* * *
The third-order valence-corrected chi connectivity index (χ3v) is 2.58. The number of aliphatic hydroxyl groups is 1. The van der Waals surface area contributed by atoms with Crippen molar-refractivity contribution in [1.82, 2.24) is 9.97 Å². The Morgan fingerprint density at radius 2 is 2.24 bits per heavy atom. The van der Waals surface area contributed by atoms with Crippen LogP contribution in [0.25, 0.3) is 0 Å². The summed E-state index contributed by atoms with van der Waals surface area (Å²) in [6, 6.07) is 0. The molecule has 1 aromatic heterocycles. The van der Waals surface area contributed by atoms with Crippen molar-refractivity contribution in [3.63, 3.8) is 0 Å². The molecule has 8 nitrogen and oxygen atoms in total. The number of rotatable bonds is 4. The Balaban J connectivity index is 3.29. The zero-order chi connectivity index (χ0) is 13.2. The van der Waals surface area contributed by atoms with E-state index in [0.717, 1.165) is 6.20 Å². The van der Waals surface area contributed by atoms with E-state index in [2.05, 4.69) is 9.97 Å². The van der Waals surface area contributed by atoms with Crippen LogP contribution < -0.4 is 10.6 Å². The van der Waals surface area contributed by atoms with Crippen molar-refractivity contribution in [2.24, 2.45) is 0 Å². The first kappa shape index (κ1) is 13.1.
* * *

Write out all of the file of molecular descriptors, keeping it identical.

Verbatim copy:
The third-order valence-corrected chi connectivity index (χ3v) is 2.58. The number of aliphatic hydroxyl groups is 1. The van der Waals surface area contributed by atoms with Crippen molar-refractivity contribution in [1.82, 2.24) is 9.97 Å². The Morgan fingerprint density at radius 2 is 2.24 bits per heavy atom. The van der Waals surface area contributed by atoms with Crippen LogP contribution in [0.25, 0.3) is 0 Å². The summed E-state index contributed by atoms with van der Waals surface area (Å²) in [6, 6.07) is 0. The molecule has 1 aromatic heterocycles. The van der Waals surface area contributed by atoms with Crippen molar-refractivity contribution in [3.63, 3.8) is 0 Å². The molecule has 8 nitrogen and oxygen atoms in total. The number of rotatable bonds is 4. The Balaban J connectivity index is 3.29. The zero-order chi connectivity index (χ0) is 13.2. The van der Waals surface area contributed by atoms with E-state index in [0.717, 1.165) is 6.20 Å². The van der Waals surface area contributed by atoms with E-state index in [2.05, 4.69) is 9.97 Å². The van der Waals surface area contributed by atoms with Crippen LogP contribution < -0.4 is 10.6 Å². The van der Waals surface area contributed by atoms with Crippen molar-refractivity contribution in [2.24, 2.45) is 0 Å². The first kappa shape index (κ1) is 13.1.